The submerged gold bullion treasure in Tokyo Bay

Japanese treasure found in the bay - 1946
by Pascal Kainic

United States officers recovered today, thanks to a tip-off from a geisha girl, ingots of precious metal believed to be worth US $ 2,000,000,000 (or £ 500,000,000) from the bottom of Tokyo bay.

The informant said that according to to Japanese army officers, the money was to be used "in the building up of a greater Japan after things had quietened down".

The ingots were located by Lieutenant E.V. North, a military government officer, who hails from Stamford Connecticut.

He added that the investigation showed that the girl's story came from a social club, composed of elderly Japanese small shopkeepers and businessmen.

"Finally" North said, "one of the social group told me that because the militarits had been the ruin of Japan, we didn't them to get hold of the huge supply of precious metals. He said that he trusted the Americans and would tell them the whereabouts of the labourer who had worked at dumping the ingots into the bay".



Lieutenant North eventually brought up the first ingot, which weighted 75 lbs. It was tentatively identified by the Bank of Japan as platinum.

"I stripped and went down about 6 feet of water, and there, in 3 feet or 4 feet of mud. I could feel two areas, each about 20 feet square, which seemed to be paved with these blocks" Nielsen said.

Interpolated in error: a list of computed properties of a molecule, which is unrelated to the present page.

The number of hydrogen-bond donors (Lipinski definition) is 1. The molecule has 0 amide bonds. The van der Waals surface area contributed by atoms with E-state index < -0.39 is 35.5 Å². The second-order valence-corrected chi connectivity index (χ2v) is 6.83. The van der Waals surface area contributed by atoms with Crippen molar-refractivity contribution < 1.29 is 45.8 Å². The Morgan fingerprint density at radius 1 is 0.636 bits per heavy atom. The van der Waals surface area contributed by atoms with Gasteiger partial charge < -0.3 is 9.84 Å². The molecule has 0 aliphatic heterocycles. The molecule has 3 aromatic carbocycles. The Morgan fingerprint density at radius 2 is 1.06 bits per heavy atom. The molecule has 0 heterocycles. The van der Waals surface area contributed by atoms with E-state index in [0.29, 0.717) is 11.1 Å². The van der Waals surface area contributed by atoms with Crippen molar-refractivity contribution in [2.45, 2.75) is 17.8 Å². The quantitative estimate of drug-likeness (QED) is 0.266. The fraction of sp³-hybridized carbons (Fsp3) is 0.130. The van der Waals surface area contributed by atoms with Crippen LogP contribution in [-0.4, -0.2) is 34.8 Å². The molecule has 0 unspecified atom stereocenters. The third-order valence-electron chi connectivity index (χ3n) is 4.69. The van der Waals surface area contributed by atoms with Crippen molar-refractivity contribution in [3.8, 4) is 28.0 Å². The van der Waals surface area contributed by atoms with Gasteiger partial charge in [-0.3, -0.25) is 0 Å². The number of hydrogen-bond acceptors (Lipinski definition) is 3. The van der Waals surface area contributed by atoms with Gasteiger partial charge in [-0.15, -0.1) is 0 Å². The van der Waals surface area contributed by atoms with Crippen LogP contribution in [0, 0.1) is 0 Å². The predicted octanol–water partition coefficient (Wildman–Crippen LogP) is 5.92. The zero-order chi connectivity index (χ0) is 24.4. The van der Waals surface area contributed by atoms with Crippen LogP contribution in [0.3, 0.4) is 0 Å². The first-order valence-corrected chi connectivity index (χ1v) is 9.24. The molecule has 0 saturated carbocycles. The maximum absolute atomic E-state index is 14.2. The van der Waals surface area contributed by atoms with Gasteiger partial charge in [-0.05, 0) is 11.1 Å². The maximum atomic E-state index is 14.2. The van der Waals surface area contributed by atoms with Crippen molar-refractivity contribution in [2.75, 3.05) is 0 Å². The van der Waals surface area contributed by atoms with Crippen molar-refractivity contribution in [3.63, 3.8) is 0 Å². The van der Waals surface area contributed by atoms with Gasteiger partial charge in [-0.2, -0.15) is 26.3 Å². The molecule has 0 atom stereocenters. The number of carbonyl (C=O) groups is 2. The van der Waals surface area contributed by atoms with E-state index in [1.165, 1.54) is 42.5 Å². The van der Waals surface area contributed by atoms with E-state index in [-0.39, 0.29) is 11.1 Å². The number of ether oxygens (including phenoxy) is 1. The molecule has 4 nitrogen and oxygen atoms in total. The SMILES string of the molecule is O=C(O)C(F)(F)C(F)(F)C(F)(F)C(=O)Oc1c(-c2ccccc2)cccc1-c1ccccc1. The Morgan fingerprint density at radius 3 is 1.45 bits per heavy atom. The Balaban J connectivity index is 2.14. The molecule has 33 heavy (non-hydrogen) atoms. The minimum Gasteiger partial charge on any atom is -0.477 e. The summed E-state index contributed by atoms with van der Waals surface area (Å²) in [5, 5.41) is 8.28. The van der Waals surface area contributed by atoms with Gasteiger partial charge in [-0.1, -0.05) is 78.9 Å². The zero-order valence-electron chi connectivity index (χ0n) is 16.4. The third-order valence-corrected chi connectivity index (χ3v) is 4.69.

A spokesman for the social group told Nielsen that the labourer had come to the group in fear of his life.

They had hidden him, but on receiving an assurance from North that he would be protected, the workman was produced and told his story.

Late in July 1945, in company with other workers, he was  ordered to meet a group of officers near a Japanese maritime school. "We were told that we were to help unload some trucks," he said.

"These trucks were driven to the docks, where the covers were taken off. We were informed that the trucks were loaded with steel ingots which were to be disposed of."



"While we were lifting the heavy ingots and dumping them into the wate, one of my companions scratched the heavy paint with which the bars were covered and discovered it to be gold.

He started to tell some of the others about it and was overheard by one of the officers.

The officers told us that we would lose our lives if ever we mentioned what we had been doing"


Were all the ingots salvaged then ?
No one knows beside the Lieutenant North and the Japanese labourer... If they are still alive !

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